Santa Cruz came right after Mijares from the opening bell, landing a solid right hand that backed him to the ropes. Mijares circled the ring in round two as Santa Cruz continued to apply pressure, connecting effectively.

Jabbing away and following up with the right hand in round three, Santa Cruz continued coming at Mijares who was on the run. Referee Kenny Bayless stopped the action momentarily in round four when Santa Cruz was on the receiving end of a head butt and began to bleed above his right eye. When the fight resumed, Santa Cruz continued to work Mijares..

Photos copyright by Chris CozzoneIn round five, a very composed Santa Cruz chased Mijares around the ring, despite being cut the previous round. Halfway through the bout, in the sixth, Santa Cruz stuck to his plan by cutting off the ring and connecting with a solid right hand. Santa Cruz right eye trickled blood in round seven while the veteran Mijares stood on the inside, exchanging with the young champion. Despite the blood flow, Santa Cruz kept on the pressure in the eighth, boxing well.

In the ninth, Mijares stood on the inside with Santa Cruz to trade. Going into the championship rounds, Santa Cruz was selective with his punches, timing Mijares with the right hand. The eleventh round continued with Santa Cruz applying the pressure and Mijares mixing it up running, then fighting on the inside.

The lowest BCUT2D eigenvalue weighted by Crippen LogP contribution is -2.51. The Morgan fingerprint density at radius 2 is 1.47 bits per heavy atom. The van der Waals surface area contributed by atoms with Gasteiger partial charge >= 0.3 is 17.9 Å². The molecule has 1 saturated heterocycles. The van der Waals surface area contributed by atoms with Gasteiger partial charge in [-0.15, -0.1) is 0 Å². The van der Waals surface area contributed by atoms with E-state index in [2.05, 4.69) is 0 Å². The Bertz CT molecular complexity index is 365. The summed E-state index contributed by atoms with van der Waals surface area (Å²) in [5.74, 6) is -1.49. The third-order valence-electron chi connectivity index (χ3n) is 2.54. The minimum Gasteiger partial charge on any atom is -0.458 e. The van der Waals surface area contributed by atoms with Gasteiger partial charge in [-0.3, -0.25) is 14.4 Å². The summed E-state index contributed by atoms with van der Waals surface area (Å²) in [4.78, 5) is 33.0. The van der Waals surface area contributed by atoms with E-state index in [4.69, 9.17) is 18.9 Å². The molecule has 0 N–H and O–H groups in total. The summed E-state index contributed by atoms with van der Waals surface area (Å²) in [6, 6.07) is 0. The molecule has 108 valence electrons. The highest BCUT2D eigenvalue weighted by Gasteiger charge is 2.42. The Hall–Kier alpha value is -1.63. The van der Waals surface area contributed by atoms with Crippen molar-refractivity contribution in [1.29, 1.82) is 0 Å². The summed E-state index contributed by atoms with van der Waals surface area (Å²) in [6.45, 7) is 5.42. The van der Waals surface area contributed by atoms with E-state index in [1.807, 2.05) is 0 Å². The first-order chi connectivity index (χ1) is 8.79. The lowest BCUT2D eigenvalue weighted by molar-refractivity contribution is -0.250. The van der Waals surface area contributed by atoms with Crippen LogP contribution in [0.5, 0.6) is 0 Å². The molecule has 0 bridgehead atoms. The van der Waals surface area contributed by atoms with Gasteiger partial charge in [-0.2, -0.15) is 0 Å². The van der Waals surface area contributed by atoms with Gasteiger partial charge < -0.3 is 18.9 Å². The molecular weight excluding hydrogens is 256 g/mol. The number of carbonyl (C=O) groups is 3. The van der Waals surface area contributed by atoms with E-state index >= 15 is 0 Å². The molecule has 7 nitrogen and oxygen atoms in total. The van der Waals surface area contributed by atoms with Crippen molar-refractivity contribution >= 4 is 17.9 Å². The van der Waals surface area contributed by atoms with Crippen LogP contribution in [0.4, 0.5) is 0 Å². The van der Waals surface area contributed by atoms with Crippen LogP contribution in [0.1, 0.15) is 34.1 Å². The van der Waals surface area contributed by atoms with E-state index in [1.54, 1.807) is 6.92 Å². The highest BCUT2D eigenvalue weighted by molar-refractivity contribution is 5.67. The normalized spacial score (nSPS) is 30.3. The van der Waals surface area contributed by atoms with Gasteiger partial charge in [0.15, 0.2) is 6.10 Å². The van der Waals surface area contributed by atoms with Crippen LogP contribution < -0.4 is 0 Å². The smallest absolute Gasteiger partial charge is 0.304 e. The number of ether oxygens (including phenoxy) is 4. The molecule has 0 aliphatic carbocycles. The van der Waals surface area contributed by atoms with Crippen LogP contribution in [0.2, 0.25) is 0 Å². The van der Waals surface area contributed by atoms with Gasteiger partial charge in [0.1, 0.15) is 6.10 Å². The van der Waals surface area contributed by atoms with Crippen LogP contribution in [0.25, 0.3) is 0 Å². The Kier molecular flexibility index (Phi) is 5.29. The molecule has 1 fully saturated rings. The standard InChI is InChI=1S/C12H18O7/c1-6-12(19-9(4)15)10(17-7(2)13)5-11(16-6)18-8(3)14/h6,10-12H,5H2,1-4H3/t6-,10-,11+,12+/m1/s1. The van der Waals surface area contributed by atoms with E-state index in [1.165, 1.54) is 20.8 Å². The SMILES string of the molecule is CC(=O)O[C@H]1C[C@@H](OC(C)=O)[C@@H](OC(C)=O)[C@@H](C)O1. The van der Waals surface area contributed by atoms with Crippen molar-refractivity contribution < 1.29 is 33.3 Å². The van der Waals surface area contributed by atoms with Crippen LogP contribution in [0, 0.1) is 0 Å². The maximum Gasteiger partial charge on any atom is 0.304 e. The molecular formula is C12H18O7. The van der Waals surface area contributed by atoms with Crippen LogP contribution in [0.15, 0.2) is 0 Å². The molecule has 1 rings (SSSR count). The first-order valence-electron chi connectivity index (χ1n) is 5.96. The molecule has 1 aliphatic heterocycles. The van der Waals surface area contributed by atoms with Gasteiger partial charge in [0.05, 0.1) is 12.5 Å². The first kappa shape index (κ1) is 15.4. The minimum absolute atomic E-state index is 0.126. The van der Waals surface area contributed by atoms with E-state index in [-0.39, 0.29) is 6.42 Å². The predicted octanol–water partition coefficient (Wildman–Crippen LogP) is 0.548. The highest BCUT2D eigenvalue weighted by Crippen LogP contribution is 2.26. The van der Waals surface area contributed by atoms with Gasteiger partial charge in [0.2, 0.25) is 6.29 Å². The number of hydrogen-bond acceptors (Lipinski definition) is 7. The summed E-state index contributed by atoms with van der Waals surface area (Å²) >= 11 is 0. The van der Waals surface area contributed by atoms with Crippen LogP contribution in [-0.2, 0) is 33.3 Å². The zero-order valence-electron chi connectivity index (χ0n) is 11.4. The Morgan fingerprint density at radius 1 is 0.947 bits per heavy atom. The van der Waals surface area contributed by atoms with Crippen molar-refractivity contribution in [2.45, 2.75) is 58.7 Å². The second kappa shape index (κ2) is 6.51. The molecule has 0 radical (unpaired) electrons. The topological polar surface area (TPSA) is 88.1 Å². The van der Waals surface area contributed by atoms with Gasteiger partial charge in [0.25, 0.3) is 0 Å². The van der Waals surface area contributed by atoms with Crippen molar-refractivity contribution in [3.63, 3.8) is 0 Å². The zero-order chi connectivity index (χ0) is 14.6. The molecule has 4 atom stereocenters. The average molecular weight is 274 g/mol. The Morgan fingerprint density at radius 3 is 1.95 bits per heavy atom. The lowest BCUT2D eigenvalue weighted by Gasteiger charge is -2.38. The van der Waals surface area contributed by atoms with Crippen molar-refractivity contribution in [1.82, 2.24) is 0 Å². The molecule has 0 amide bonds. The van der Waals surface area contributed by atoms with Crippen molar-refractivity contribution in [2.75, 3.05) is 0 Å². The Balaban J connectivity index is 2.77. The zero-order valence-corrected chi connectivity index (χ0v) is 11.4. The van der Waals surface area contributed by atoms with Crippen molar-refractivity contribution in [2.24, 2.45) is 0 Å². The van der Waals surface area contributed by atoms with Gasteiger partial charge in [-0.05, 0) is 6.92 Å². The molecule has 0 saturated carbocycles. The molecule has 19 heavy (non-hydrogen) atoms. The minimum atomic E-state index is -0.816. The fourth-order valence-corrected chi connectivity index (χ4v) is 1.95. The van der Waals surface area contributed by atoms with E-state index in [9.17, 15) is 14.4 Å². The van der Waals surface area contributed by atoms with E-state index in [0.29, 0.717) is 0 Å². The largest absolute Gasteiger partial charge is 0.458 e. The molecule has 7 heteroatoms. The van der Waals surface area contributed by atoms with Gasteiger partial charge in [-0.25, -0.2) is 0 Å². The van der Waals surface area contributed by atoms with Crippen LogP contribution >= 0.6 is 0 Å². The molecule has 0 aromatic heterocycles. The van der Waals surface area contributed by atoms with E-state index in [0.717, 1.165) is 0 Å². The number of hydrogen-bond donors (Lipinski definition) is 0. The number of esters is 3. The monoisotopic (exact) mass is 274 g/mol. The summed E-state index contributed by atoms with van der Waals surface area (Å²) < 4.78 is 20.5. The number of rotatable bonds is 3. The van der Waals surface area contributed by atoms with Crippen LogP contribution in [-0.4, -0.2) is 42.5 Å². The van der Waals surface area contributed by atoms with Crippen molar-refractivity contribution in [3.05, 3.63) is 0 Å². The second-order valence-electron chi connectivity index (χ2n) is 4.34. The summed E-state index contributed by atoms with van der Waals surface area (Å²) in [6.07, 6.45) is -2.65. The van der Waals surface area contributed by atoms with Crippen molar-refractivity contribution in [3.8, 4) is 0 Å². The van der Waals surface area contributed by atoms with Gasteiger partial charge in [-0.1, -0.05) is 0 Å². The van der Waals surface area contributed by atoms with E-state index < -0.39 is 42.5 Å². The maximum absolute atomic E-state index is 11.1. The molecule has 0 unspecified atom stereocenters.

In the twelfth and final round, Santa Cruz continued to pressure and box though Mijares held his own in going the distance.

Judges John McKaie scored the bout 119-109 with judges Adalaide Byrd and Glenn Towbridge making it a shutout at 120-108.

Santa Cruz defends his WBC title for the second time, improving to 27-0-1, 15 KOs, as the former champ Mijares falls to 49-8-2, 24 KOs.

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Photos copyright by Chris CozzoneLinares Dominates Arakawa

Venezuela’s Jorge Linares (35-3, 23 KOs) and Nihito Arakawa (24-3-1, 16 KOs) of Japan went the distance, squaring off in a ten-round WBC lightweight title elimination bout.

Linares was busier, keeping his distance with the jab in the opening round while the southpaw Arakawa worked his way inside. In round two, Linares started letting his hands loose. Arakawa continued to press forward.

The Japanese fighter began to land his punches in round three connecting with a barrage as Linares backed up. The fourth round saw Arakawa connect with a looping right hand in the opening moments of the round. Later in the round, Linares followed up with a combination but Arakawa didn’t back up.

Linares began round five unloading a combination, followed by a left uppercut that rocked Arakawa’s head back. Halfway through the bout, in round six, Linares continued to outbox Arakawa who never stopped moving forward. Linares seemed to be sliding away with the fight through seven rounds by outworking and outpunching Arakawa, who was taking a lot of punches.